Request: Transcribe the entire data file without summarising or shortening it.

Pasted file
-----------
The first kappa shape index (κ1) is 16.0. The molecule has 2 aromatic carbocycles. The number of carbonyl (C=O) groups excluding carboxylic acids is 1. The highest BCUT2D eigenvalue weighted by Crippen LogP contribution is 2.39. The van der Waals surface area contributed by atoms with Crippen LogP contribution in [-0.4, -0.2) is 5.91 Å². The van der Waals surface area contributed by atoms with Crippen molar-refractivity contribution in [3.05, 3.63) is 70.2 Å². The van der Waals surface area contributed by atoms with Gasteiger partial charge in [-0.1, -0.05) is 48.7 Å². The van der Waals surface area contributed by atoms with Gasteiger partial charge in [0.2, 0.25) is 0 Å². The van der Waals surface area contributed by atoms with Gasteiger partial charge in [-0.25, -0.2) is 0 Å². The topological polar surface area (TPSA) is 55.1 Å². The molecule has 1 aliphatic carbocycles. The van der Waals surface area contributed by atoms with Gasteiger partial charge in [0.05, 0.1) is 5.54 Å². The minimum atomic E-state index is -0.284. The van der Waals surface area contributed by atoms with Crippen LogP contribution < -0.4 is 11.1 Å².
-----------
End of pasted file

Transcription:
The first kappa shape index (κ1) is 16.0. The molecule has 2 aromatic carbocycles. The number of carbonyl (C=O) groups excluding carboxylic acids is 1. The highest BCUT2D eigenvalue weighted by Crippen LogP contribution is 2.39. The van der Waals surface area contributed by atoms with Crippen LogP contribution in [-0.4, -0.2) is 5.91 Å². The van der Waals surface area contributed by atoms with Crippen molar-refractivity contribution in [3.05, 3.63) is 70.2 Å². The van der Waals surface area contributed by atoms with Gasteiger partial charge in [-0.1, -0.05) is 48.7 Å². The van der Waals surface area contributed by atoms with Gasteiger partial charge in [0.2, 0.25) is 0 Å². The van der Waals surface area contributed by atoms with Gasteiger partial charge in [-0.25, -0.2) is 0 Å². The topological polar surface area (TPSA) is 55.1 Å². The molecule has 1 aliphatic carbocycles. The van der Waals surface area contributed by atoms with Gasteiger partial charge in [0.05, 0.1) is 5.54 Å². The minimum atomic E-state index is -0.284. The van der Waals surface area contributed by atoms with Crippen LogP contribution < -0.4 is 11.1 Å².